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CD Review: THE LINDSEY FAMILY - My Town

THE LINDSEY FAMILY
My Town
Tall Buildings - Today I Started Loving You Again - Take Me Home Country Roads - They're Gone - Movie House - My Town - DeFunak Springs - Bubble Gum Days - Thank God I'm A Country Boy - The Only Thing That Matters - Temperamental - Dooley
 
I'm always amazed at the incredibly beautiful 'music' emanating from large families devoted to Jesus Christ.  It must be the dedication and strong belief that the promises of Christ will obviously come true.  This CD is one of the most remarkable CD's I've ever heard from a large family.  The first thing I 'hear' and hear it well is how amazingly proficient this family is on their choice of musical instruments.  Secondly is their incredible ability to transform and bring back some older popular songs like "Take Me Home Country Roads" and "Today I Started Loving You Again" and give the songs such a brilliant 'new' interpretation and fulfillment. This happens again and again on this wonderfully beautiful CD.  I need to introduce new listeners to this family.  Alan Lindsey (dad) does vocals and rhythm guitar (I like his sure and strong rhythm pattern, much like Jimmy Martin used to portray); Caleb Lindsey does vocals and mandolin "also general fill-in on a bunch of other instruments" (I really like the mandolin of bluegrass, so well executed by Bill Monroe. Caleb has the Monroe touch, but add a little Jesse McReynolds and you can begin to understand how very versatile this family is on their instruments.); Rebekah Lindsey does vocals and  guitar (I believe she is excellent in embellishing vocal harmony); Naomi Lindsey does bass and penny whistle (the use of the penny whistle on "Take Me Home Country Roads" was brilliant, as it is on "My Town" a lovely self-composed song by Jared Lindsey, about stories his Grandpa told of his Grandpa's farm in Southeast Ohio ); Susanna Lindsey does vocals (this means she also does harmony. All of the harmony on this CD is incredibly tight and audibly beautiful); Timothy Lindsey does vocals, banjo, Dobro, and percussion.  (The banjo is perhaps the most prominent instrument in bluegrass music and bluegrass gospel music.  Timothy's mastery of this instrument is paramount to bluegrass music, sometimes perhaps too embellished.  Timothy knows exactly where the banjo excels and where it is a background instrument. He never overpowers his fellow musicians, a trait often overlooked in bluegrass music); Stephen Burwell and Madison Denton sit in on this session, both excellent fiddle players, triumphant in keeping the original 'old-time' style of fiddle playing alive and well.  It is so remarkable that this musical family can keep the ingredients of delightful Kentucky 'rural' music alive and well in a 'country-bluegrass' style of playing, while at the same time 'country' music of today is so sorrowfully lacking in all of the most successful ingredients that make this music so 'American' in creation and style.  My hat's off to the Lindsey Family who have no trouble at all keeping the distinctive American style in their music, and doing it so exceptionally well.  I'm impressed, not only with the popular songs the family has selected for this session, but also their very well written and executed self-composed songs. Tammy Lindsey (Mama), Michael age 10, and Olivia age 7, are the remaining members of the family and generally contribute during shows.  The younger entertain through some very impressive yodeling and other fun songs and dance.  This CD is still within the 'time range' of acceptable CD's being reviewed by the Rural Roots Music Commission for their "CD of the Year" awards.  I will immediately send it to them with my own high hopes that this recording will set well with them.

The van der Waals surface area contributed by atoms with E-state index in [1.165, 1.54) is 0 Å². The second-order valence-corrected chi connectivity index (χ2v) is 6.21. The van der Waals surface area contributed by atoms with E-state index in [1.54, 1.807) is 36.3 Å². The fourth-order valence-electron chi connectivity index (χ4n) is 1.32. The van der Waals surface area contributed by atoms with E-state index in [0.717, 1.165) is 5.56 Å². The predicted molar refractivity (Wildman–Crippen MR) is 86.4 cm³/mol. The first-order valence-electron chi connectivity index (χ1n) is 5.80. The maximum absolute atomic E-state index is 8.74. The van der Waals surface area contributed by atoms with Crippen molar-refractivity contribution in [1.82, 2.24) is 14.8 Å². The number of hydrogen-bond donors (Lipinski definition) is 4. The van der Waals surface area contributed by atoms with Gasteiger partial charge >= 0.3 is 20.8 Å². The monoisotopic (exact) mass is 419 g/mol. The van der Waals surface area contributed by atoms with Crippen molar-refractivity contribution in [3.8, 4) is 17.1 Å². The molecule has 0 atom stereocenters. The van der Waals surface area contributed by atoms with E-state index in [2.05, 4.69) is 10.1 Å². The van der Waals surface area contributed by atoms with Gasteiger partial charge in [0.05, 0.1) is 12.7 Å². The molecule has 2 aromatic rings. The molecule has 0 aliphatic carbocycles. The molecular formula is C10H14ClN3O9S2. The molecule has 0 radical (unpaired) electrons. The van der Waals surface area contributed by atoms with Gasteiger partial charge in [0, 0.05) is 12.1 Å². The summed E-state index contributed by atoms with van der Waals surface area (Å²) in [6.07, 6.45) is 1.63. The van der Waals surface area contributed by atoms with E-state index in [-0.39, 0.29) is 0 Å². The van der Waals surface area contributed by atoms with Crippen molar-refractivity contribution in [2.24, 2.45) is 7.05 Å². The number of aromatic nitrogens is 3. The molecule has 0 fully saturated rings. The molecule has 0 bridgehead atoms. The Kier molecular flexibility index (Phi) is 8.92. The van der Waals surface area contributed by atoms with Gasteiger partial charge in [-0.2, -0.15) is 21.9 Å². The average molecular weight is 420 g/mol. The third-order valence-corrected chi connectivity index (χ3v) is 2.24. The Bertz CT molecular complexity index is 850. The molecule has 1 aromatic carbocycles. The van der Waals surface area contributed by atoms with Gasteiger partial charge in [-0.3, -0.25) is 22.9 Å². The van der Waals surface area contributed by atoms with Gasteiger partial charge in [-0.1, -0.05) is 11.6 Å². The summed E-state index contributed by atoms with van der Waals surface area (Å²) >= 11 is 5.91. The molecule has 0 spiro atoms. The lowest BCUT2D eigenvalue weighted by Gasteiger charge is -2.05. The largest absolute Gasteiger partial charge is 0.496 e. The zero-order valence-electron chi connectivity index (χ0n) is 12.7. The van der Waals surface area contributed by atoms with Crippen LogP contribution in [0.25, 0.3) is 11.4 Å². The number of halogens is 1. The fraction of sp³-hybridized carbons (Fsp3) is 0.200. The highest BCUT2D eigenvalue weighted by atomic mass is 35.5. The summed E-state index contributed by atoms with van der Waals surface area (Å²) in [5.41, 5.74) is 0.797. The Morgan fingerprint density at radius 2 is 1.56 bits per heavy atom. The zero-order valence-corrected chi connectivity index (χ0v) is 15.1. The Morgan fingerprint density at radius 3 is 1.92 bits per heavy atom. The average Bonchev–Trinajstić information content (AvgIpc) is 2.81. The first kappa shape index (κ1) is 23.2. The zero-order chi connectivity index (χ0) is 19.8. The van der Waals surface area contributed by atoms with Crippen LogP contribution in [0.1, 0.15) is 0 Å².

RECORD REVIEW BY BOB EVERHART, Pres., National Traditional Country Music Association , www.music-savers.com for Country Music News International

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